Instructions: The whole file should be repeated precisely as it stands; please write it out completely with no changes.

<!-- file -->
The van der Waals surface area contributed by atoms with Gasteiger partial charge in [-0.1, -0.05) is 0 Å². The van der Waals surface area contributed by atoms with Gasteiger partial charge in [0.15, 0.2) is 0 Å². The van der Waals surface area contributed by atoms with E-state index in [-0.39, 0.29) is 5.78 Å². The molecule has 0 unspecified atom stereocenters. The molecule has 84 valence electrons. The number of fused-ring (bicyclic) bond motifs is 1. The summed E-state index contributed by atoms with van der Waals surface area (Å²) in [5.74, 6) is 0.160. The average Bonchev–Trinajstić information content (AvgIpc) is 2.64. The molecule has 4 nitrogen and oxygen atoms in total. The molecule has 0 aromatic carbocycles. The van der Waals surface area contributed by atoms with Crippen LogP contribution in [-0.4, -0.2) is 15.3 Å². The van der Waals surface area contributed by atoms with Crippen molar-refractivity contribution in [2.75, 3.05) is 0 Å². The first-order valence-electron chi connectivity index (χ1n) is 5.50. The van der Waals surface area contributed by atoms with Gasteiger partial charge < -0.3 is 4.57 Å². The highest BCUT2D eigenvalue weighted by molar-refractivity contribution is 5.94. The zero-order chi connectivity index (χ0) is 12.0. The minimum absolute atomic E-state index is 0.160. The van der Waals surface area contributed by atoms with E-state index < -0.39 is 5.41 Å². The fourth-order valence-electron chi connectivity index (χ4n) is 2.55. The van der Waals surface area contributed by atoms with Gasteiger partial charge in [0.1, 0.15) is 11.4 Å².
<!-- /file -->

The van der Waals surface area contributed by atoms with Gasteiger partial charge in [-0.1, -0.05) is 0 Å². The van der Waals surface area contributed by atoms with Gasteiger partial charge in [0.15, 0.2) is 0 Å². The van der Waals surface area contributed by atoms with E-state index in [-0.39, 0.29) is 5.78 Å². The molecule has 0 unspecified atom stereocenters. The molecule has 84 valence electrons. The number of fused-ring (bicyclic) bond motifs is 1. The summed E-state index contributed by atoms with van der Waals surface area (Å²) in [5.74, 6) is 0.160. The average Bonchev–Trinajstić information content (AvgIpc) is 2.64. The molecule has 4 nitrogen and oxygen atoms in total. The molecule has 0 aromatic carbocycles. The van der Waals surface area contributed by atoms with Crippen LogP contribution in [-0.4, -0.2) is 15.3 Å². The van der Waals surface area contributed by atoms with Crippen molar-refractivity contribution in [2.75, 3.05) is 0 Å². The first-order valence-electron chi connectivity index (χ1n) is 5.50. The van der Waals surface area contributed by atoms with Gasteiger partial charge < -0.3 is 4.57 Å². The highest BCUT2D eigenvalue weighted by molar-refractivity contribution is 5.94. The zero-order chi connectivity index (χ0) is 12.0. The minimum absolute atomic E-state index is 0.160. The van der Waals surface area contributed by atoms with E-state index < -0.39 is 5.41 Å². The fourth-order valence-electron chi connectivity index (χ4n) is 2.55. The van der Waals surface area contributed by atoms with Gasteiger partial charge in [0.1, 0.15) is 11.4 Å².